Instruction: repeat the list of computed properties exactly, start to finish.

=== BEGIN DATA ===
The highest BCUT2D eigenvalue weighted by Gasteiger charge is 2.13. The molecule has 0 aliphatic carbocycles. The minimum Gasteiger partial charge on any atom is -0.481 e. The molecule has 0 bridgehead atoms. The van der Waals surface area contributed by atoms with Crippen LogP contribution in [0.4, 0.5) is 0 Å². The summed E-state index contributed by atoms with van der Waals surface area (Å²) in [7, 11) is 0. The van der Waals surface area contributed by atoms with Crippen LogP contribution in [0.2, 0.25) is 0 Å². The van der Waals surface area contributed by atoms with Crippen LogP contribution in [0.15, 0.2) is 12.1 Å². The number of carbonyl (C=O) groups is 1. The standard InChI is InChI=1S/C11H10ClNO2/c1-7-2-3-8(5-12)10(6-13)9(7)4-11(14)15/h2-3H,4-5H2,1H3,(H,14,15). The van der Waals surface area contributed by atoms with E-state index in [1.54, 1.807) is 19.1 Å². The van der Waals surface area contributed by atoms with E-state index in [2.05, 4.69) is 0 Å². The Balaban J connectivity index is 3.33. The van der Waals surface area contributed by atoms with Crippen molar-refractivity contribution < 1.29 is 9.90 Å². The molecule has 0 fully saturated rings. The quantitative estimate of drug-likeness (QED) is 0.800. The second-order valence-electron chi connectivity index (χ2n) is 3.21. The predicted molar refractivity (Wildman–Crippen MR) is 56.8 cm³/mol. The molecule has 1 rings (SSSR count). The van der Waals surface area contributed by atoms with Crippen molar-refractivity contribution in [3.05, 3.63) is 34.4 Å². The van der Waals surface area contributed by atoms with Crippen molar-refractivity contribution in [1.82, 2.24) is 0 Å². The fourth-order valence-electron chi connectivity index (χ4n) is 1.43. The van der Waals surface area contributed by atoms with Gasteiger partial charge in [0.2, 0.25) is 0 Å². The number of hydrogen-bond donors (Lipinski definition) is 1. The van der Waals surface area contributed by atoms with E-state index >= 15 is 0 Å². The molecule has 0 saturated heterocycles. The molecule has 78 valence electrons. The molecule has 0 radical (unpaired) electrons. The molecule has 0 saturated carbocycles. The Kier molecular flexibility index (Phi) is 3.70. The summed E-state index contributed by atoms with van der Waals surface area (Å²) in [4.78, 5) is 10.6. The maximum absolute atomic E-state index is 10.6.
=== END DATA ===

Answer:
The highest BCUT2D eigenvalue weighted by Gasteiger charge is 2.13. The molecule has 0 aliphatic carbocycles. The minimum Gasteiger partial charge on any atom is -0.481 e. The molecule has 0 bridgehead atoms. The van der Waals surface area contributed by atoms with Crippen LogP contribution in [0.4, 0.5) is 0 Å². The summed E-state index contributed by atoms with van der Waals surface area (Å²) in [7, 11) is 0. The van der Waals surface area contributed by atoms with Crippen LogP contribution in [0.2, 0.25) is 0 Å². The van der Waals surface area contributed by atoms with Crippen LogP contribution in [0.15, 0.2) is 12.1 Å². The number of carbonyl (C=O) groups is 1. The standard InChI is InChI=1S/C11H10ClNO2/c1-7-2-3-8(5-12)10(6-13)9(7)4-11(14)15/h2-3H,4-5H2,1H3,(H,14,15). The van der Waals surface area contributed by atoms with E-state index in [1.54, 1.807) is 19.1 Å². The van der Waals surface area contributed by atoms with E-state index in [2.05, 4.69) is 0 Å². The Balaban J connectivity index is 3.33. The van der Waals surface area contributed by atoms with Crippen molar-refractivity contribution < 1.29 is 9.90 Å². The molecule has 0 fully saturated rings. The quantitative estimate of drug-likeness (QED) is 0.800. The second-order valence-electron chi connectivity index (χ2n) is 3.21. The predicted molar refractivity (Wildman–Crippen MR) is 56.8 cm³/mol. The molecule has 1 rings (SSSR count). The van der Waals surface area contributed by atoms with Crippen molar-refractivity contribution in [3.05, 3.63) is 34.4 Å². The van der Waals surface area contributed by atoms with Crippen molar-refractivity contribution in [1.82, 2.24) is 0 Å². The fourth-order valence-electron chi connectivity index (χ4n) is 1.43. The van der Waals surface area contributed by atoms with Gasteiger partial charge in [0.2, 0.25) is 0 Å². The number of hydrogen-bond donors (Lipinski definition) is 1. The van der Waals surface area contributed by atoms with E-state index >= 15 is 0 Å². The molecule has 0 saturated heterocycles. The molecule has 78 valence electrons. The molecule has 0 radical (unpaired) electrons. The molecule has 0 saturated carbocycles. The Kier molecular flexibility index (Phi) is 3.70. The summed E-state index contributed by atoms with van der Waals surface area (Å²) in [4.78, 5) is 10.6. The maximum absolute atomic E-state index is 10.6.